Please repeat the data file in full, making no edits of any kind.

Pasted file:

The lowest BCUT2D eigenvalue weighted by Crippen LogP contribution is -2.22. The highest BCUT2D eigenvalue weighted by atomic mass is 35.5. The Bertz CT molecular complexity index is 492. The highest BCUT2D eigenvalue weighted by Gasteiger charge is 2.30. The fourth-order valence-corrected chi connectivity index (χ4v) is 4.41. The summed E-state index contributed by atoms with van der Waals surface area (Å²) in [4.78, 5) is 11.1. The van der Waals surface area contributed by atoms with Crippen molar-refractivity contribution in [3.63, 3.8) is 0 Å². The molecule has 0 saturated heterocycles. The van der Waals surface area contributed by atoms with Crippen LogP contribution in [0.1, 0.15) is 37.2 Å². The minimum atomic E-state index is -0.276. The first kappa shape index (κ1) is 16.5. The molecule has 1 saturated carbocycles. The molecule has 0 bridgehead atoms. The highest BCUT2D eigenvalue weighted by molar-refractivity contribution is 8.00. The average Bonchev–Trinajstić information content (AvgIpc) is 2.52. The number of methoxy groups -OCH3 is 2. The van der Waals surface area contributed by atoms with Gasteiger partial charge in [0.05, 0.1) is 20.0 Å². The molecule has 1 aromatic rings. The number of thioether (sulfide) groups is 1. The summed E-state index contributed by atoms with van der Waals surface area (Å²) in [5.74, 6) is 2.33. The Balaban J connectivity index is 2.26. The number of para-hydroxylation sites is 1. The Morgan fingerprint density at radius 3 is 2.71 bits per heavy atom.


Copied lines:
The lowest BCUT2D eigenvalue weighted by Crippen LogP contribution is -2.22. The highest BCUT2D eigenvalue weighted by atomic mass is 35.5. The Bertz CT molecular complexity index is 492. The highest BCUT2D eigenvalue weighted by Gasteiger charge is 2.30. The fourth-order valence-corrected chi connectivity index (χ4v) is 4.41. The summed E-state index contributed by atoms with van der Waals surface area (Å²) in [4.78, 5) is 11.1. The van der Waals surface area contributed by atoms with Crippen molar-refractivity contribution in [3.63, 3.8) is 0 Å². The molecule has 0 saturated heterocycles. The van der Waals surface area contributed by atoms with Crippen LogP contribution in [0.1, 0.15) is 37.2 Å². The minimum atomic E-state index is -0.276. The first kappa shape index (κ1) is 16.5. The molecule has 1 saturated carbocycles. The molecule has 0 bridgehead atoms. The highest BCUT2D eigenvalue weighted by molar-refractivity contribution is 8.00. The average Bonchev–Trinajstić information content (AvgIpc) is 2.52. The number of methoxy groups -OCH3 is 2. The van der Waals surface area contributed by atoms with Gasteiger partial charge in [0.05, 0.1) is 20.0 Å². The molecule has 1 aromatic rings. The number of thioether (sulfide) groups is 1. The summed E-state index contributed by atoms with van der Waals surface area (Å²) in [5.74, 6) is 2.33. The Balaban J connectivity index is 2.26. The number of para-hydroxylation sites is 1. The Morgan fingerprint density at radius 3 is 2.71 bits per heavy atom.